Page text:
November 05, 2003

Who Are the Russians?

Russia is the largest country in the world in terms of sheer geographic space. But who are the people who live in this huge country? As it turns out, the question is not an easy one to answer.

The citizens of Russia are termed Rossiiane. However, not all Russian citizens are ethnic Russians - russkiye. It is true that ethnic Russians are in the majority, an estimated 82% of the population today. But there are significant numbers of other ethnic or national groups in Russia too: Tatars, Chechens, Kazakhs, Ukrainians, Armenians, Finns, Germans, Jews, Buriats, Bashkirs, and many others. Currently there are over 100 different ethnic or national groups in Russia. Russia is thus a land of great ethnic diversity. Complicating matters further is the fact that, in past generations, large numbers of people from these various minority groups have assimilated, that is, they have taken on ethnic Russian identity. For example, in late tsarist times it was possible for Jews to become ethnic Russians by being baptized into the Russian Orthodox Church. Some non-ethnic Russians married ethnic Russians and brought their children up as ethnic Russians. Some non-ethnic Russians simply russified their names. And so on. All this means that many people who call themselves ethnic Russians today have mixed ethnic ancestry. As a southern Russian proverb has it: Papa turok, Mama grek, a ya russky chelovek (Papa is a Turk, Mama is a Greek, but I'm a Russian).

Many famous Russians are of mixed ethnic background. Poet Aleksandr Pushkin descended from a German on his father's side and an Ethiopian on his mother's side. General Mikhail Kutuzov was of German ancestry. Historian Nikolai Karamzin was of Tatar background. The Tatar connection is especially frequent. "Scratch a Russian and you'll find a Tatar," says the proverb. Consider some fairly well-known "Russian" names of Tatar/Turkic origin: Arakcheev, Artsybashev, Berdiaev, Kochubei, Muratov, Musin, Saltykov, Tiutchev, Sheremet'evÖ. The list could be extended.

In Russia today there are some Russian nationalists who are disturbed by the great ethnic diversity of their country. They proclaim slogans such as "Russia for the Russians!" (Rossiya dlya russkikh!) or "Beat the Yids, Save Russia!" (Bei zhidov, spasay Rossiyu!). There is a fear in some circles that the ethnic Russians will become outnumbered by the "aliens" (inorodtsy). Some of these people understand that ethnic Russians are not defined "by blood," and they accept the fact that one can "become" a Russian. They even encourage assimilation. Evgeny Troitsky writes, for example: "Russians do not give birth much, one has to become one. A Russian is one who loves the Fatherland and who really wishes for its prosperity and glory."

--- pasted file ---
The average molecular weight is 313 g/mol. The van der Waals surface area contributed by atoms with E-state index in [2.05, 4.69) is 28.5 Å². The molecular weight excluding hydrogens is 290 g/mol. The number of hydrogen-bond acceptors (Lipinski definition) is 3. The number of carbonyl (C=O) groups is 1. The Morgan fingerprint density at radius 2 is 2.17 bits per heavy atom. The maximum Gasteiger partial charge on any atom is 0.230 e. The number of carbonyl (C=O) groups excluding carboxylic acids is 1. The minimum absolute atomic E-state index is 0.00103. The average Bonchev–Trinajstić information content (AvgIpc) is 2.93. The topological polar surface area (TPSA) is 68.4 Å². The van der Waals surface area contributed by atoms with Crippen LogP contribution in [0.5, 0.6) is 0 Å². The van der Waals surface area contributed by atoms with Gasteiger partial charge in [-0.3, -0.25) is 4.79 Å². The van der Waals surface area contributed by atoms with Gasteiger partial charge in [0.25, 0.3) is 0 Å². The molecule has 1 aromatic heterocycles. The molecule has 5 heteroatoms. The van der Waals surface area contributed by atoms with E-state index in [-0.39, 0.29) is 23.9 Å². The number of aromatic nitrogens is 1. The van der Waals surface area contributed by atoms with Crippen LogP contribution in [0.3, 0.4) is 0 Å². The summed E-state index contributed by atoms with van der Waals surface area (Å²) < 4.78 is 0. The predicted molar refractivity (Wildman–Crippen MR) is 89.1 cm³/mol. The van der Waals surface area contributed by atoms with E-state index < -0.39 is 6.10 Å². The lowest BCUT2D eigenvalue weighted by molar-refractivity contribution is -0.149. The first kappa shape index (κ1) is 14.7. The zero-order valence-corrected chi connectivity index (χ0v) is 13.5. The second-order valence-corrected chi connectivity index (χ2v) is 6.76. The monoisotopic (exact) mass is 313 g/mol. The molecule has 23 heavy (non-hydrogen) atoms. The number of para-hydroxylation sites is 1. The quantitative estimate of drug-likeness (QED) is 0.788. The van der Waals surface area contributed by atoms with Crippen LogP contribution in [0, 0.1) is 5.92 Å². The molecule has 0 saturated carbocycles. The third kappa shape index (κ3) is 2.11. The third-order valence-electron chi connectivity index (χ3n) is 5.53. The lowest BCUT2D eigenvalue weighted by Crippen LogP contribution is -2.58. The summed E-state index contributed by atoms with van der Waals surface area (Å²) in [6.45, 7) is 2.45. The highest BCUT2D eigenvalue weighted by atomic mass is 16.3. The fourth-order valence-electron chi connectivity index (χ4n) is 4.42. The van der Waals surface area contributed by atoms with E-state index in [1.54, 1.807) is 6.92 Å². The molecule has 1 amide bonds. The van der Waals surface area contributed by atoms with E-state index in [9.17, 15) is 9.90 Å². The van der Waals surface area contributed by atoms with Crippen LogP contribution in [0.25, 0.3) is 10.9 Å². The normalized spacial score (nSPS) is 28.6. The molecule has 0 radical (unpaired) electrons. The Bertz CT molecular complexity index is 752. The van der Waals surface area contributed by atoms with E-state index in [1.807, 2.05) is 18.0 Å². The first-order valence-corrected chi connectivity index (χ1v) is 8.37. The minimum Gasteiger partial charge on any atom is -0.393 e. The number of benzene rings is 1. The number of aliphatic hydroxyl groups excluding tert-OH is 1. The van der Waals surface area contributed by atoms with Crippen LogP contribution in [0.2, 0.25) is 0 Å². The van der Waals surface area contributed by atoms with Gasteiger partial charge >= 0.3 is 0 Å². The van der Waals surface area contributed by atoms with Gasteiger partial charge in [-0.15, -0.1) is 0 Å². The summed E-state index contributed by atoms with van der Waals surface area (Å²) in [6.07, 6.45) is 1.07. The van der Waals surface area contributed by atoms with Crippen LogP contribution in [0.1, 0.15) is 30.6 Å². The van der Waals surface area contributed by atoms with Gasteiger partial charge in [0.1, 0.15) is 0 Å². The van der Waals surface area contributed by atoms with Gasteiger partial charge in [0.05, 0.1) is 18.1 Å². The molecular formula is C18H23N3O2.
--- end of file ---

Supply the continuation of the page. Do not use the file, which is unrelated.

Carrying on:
Other nationalists, however, such as members of the Russian National Union Party, insist that one is a Russian "by blood." They worry about ethnically-mixed marriages, and they are concerned about "the purity of the gene pool of the Russian Nation." However, there is no such thing as an ethnic Russian "by blood," and Russians do not have any definable "purity of the gene pool." Modern genetics has not found any gene or genes that define Russians. In fact, no ethnic, national, or racial group on this earth can be defined genetically. Genetic differences between individuals tend to be much greater than genetic differences between psycho-socially constructed ethnic, national, and racial groups. Racism is both morally and biologically unfounded.

Who, then, are the Russians (in the ethnic sense of russkiye)? Given the history of assimilationism in Russia, and given the biological impossibility of defining Russians, I would like to suggest an answer that works in at least 99% of the cases: Russians are people who identify themselves as Russians.

Daniel Rancour-Laferriere is Professor of Russian at the University of California, Davis, and author of Russian Nationalism from an Interdisciplinary Perspective: Imagining Russia (2000, available from


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